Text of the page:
Indonesian police charge hard-line cleric

Muhammad Rizieq Syihab is accused of insulting national ideology, defaming founding father
Indonesian police charge hard-line cleric

Islamic Defenders Front leader Muhammad Rizieq Syihab (holding microphone) speaks at a protest against Jakarta's Christian Governor Basuki Tjahaja Purnama, in Jakarta on Oct. 14, 2106. (ucanews.com photo)

 

Police have charged the leader of Indonesia's most notorious hard-line Islamist group with insulting the country's near-sacred state ideology of Pancasila and its founding father President Sukarno.

Muhammad Rizieq Syihab, who leads the hard-line Islamic Defenders Front, was charged under the Indonesian criminal that deals with the desecration of state symbols and defamation of heroes, Yuri Yunus, head of the communication division of West Java Police said Jan. 30.

Syihab, who led protests against Jakarta's Christian governor, Basuki Tjahaja Purnama, last year could go to prison for at least four years if found guilty.

The charge follows a complaint filed with police by Sukmawati Soekarnoputri, one of Sukarno's daughters, in October last year. It also comes as Indonesian authorities seek to rein in the influence of extremists.

She accused Syihab of insulting the state ideology and her father, Indonesia's first president, in a statement in which he allegedly said, "in Sukarno's Pancasila, God is placed in the ass, whereas according to the Jakarta Charter, God is in the head."

The Jakarta Charter was a proposed preamble to the 1945 Constitution that supported Islamic Shariah law. 

Pancasila, the existing preamble, is more secular and stipulates belief in one God, a just and civilized society, a united Indonesia, democracy guided by consensus, and social justice for all citizens.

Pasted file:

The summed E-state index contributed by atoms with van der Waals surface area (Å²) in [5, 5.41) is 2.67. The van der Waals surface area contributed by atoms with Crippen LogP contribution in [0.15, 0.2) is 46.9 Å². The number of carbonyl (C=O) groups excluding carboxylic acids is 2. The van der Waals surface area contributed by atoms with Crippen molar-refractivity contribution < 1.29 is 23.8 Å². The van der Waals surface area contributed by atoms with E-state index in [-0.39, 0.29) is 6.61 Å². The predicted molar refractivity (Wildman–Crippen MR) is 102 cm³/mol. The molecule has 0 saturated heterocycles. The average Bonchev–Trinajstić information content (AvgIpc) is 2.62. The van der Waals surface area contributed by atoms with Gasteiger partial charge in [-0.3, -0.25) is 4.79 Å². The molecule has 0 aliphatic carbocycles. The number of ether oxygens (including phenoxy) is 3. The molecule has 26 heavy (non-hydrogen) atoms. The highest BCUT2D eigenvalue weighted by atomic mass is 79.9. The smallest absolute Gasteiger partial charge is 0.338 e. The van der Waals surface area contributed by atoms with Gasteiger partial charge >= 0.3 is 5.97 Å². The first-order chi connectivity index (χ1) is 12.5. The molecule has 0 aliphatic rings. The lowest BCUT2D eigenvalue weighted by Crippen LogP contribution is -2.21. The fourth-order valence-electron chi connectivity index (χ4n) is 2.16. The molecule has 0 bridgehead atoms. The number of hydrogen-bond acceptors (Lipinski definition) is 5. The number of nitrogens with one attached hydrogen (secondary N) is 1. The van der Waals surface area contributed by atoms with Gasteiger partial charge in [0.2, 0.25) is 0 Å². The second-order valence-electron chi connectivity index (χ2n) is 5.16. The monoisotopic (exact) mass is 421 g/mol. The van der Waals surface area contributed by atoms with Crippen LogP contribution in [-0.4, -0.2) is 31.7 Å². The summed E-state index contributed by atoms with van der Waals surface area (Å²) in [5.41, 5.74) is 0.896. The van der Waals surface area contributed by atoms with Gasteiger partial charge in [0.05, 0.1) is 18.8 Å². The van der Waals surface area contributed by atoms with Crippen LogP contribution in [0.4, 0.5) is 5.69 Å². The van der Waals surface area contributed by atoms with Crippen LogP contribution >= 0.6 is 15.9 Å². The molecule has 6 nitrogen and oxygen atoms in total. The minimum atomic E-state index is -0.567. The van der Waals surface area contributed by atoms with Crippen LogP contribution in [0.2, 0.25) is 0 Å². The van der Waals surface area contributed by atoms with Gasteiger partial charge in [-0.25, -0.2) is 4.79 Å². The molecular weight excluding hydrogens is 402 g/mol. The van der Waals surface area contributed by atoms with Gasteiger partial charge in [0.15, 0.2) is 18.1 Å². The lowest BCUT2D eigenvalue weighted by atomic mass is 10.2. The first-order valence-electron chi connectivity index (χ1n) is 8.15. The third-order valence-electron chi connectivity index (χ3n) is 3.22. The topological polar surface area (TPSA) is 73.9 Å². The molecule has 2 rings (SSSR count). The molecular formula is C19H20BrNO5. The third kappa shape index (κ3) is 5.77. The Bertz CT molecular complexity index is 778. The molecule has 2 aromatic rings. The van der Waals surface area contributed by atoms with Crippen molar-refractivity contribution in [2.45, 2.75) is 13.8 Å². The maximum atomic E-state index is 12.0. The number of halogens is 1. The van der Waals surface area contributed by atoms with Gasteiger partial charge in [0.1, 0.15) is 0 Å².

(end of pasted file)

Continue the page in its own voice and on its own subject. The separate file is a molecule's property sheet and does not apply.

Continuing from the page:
The hard-line cleric is also subject to police investigations in other cases that include insulting Christianity and adultery.

A video alleging the married cleric was having an affair with another woman went viral on social media last week.

Petrus Selestinus,  a lawyer representing Catholic students who recently reported Syihab for insulting Christian teaching, welcomed the charge.

He said police took the appropriate step against the cleric known for his hate speeches against minority and ethnic groups.  

"The state must always step up when society is threatened by radical groups," he said 

Hendardi, chairman of rights group Setara Institute for Democracy and Peace, said the charge answered public doubts about the independence of police which had been under pressure from the Islamic Defenders Front to drop investigations against Syihab.

Boni Hargens, a political analyst and former seminarian, said Syihab's alleged comments on the state ideology showed he has disavowed history.

Boni said he once issued an open letter challenging the cleric's views on the state philosophy.

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"Rizieq Syihab for me does not [represent] Islam, but a hardliner who wants to impose his own convictions on the majority of Muslims who actually want to live together amid diversity," he said.

Sugito Armo Pawiro, chairman of the Islam Defenders Front's legal aid branch, defended the cleric, calling the police charge excessive.

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